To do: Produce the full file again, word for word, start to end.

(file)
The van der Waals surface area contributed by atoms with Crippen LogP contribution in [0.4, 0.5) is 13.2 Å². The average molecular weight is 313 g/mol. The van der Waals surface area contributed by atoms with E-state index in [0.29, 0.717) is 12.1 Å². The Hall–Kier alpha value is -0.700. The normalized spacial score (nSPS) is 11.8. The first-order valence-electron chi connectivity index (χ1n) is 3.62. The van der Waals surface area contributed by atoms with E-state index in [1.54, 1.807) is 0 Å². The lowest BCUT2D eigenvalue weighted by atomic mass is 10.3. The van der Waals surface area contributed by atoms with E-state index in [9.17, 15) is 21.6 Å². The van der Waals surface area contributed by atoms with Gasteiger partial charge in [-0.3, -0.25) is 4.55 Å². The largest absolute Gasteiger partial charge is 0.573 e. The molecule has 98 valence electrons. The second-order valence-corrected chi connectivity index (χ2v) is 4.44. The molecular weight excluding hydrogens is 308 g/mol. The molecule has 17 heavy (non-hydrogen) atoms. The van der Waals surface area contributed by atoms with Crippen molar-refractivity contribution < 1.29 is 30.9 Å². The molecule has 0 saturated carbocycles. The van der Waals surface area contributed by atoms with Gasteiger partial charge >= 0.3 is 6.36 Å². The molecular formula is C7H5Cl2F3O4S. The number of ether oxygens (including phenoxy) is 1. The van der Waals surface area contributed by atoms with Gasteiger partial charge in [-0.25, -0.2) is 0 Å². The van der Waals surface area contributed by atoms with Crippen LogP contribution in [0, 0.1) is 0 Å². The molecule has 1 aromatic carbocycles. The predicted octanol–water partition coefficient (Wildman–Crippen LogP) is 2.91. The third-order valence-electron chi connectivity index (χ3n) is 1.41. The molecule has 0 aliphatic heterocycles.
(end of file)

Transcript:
The van der Waals surface area contributed by atoms with Crippen LogP contribution in [0.4, 0.5) is 13.2 Å². The average molecular weight is 313 g/mol. The van der Waals surface area contributed by atoms with E-state index in [0.29, 0.717) is 12.1 Å². The Hall–Kier alpha value is -0.700. The normalized spacial score (nSPS) is 11.8. The first-order valence-electron chi connectivity index (χ1n) is 3.62. The van der Waals surface area contributed by atoms with E-state index in [1.54, 1.807) is 0 Å². The lowest BCUT2D eigenvalue weighted by atomic mass is 10.3. The van der Waals surface area contributed by atoms with E-state index in [9.17, 15) is 21.6 Å². The van der Waals surface area contributed by atoms with Gasteiger partial charge in [-0.3, -0.25) is 4.55 Å². The largest absolute Gasteiger partial charge is 0.573 e. The molecule has 98 valence electrons. The second-order valence-corrected chi connectivity index (χ2v) is 4.44. The molecular weight excluding hydrogens is 308 g/mol. The molecule has 17 heavy (non-hydrogen) atoms. The van der Waals surface area contributed by atoms with Crippen molar-refractivity contribution < 1.29 is 30.9 Å². The molecule has 0 saturated carbocycles. The van der Waals surface area contributed by atoms with Gasteiger partial charge >= 0.3 is 6.36 Å². The molecular formula is C7H5Cl2F3O4S. The number of ether oxygens (including phenoxy) is 1. The van der Waals surface area contributed by atoms with Gasteiger partial charge in [-0.25, -0.2) is 0 Å². The van der Waals surface area contributed by atoms with Crippen LogP contribution in [0, 0.1) is 0 Å². The molecule has 1 aromatic carbocycles. The predicted octanol–water partition coefficient (Wildman–Crippen LogP) is 2.91. The third-order valence-electron chi connectivity index (χ3n) is 1.41. The molecule has 0 aliphatic heterocycles.